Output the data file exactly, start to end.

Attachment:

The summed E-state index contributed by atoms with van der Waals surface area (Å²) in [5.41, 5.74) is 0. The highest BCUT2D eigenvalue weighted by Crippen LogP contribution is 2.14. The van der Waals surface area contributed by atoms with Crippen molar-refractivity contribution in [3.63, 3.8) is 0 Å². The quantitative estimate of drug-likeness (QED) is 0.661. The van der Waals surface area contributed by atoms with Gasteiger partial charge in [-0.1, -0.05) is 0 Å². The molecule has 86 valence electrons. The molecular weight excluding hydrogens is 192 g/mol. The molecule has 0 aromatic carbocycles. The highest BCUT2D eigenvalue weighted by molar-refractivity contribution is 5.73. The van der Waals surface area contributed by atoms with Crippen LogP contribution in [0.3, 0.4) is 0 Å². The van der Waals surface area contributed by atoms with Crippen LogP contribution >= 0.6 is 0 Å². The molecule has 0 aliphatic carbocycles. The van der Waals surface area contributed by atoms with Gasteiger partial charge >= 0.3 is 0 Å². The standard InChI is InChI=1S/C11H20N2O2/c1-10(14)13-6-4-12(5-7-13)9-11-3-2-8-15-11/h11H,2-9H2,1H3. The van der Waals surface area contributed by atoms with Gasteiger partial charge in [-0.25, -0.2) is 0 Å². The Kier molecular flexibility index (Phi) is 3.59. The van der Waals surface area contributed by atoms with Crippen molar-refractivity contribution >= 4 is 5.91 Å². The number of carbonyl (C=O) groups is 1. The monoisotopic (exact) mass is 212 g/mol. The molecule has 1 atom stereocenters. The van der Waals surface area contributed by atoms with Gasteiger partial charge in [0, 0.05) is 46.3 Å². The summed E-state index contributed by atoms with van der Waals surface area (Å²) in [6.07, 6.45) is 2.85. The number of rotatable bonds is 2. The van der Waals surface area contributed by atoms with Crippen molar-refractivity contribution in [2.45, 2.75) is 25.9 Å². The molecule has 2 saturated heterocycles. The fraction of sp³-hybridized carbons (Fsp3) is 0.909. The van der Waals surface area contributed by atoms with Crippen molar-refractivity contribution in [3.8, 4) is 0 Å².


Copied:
The summed E-state index contributed by atoms with van der Waals surface area (Å²) in [5.41, 5.74) is 0. The highest BCUT2D eigenvalue weighted by Crippen LogP contribution is 2.14. The van der Waals surface area contributed by atoms with Crippen molar-refractivity contribution in [3.63, 3.8) is 0 Å². The quantitative estimate of drug-likeness (QED) is 0.661. The van der Waals surface area contributed by atoms with Gasteiger partial charge in [-0.1, -0.05) is 0 Å². The molecule has 86 valence electrons. The molecular weight excluding hydrogens is 192 g/mol. The molecule has 0 aromatic carbocycles. The highest BCUT2D eigenvalue weighted by molar-refractivity contribution is 5.73. The van der Waals surface area contributed by atoms with Crippen LogP contribution in [0.3, 0.4) is 0 Å². The van der Waals surface area contributed by atoms with Crippen LogP contribution >= 0.6 is 0 Å². The molecule has 0 aliphatic carbocycles. The van der Waals surface area contributed by atoms with Gasteiger partial charge >= 0.3 is 0 Å². The standard InChI is InChI=1S/C11H20N2O2/c1-10(14)13-6-4-12(5-7-13)9-11-3-2-8-15-11/h11H,2-9H2,1H3. The van der Waals surface area contributed by atoms with Gasteiger partial charge in [-0.25, -0.2) is 0 Å². The Kier molecular flexibility index (Phi) is 3.59. The van der Waals surface area contributed by atoms with Crippen molar-refractivity contribution >= 4 is 5.91 Å². The number of carbonyl (C=O) groups is 1. The monoisotopic (exact) mass is 212 g/mol. The molecule has 1 atom stereocenters. The van der Waals surface area contributed by atoms with Gasteiger partial charge in [0, 0.05) is 46.3 Å². The summed E-state index contributed by atoms with van der Waals surface area (Å²) in [6.07, 6.45) is 2.85. The number of rotatable bonds is 2. The van der Waals surface area contributed by atoms with Crippen molar-refractivity contribution in [2.45, 2.75) is 25.9 Å². The molecule has 2 saturated heterocycles. The fraction of sp³-hybridized carbons (Fsp3) is 0.909. The van der Waals surface area contributed by atoms with Crippen molar-refractivity contribution in [3.8, 4) is 0 Å².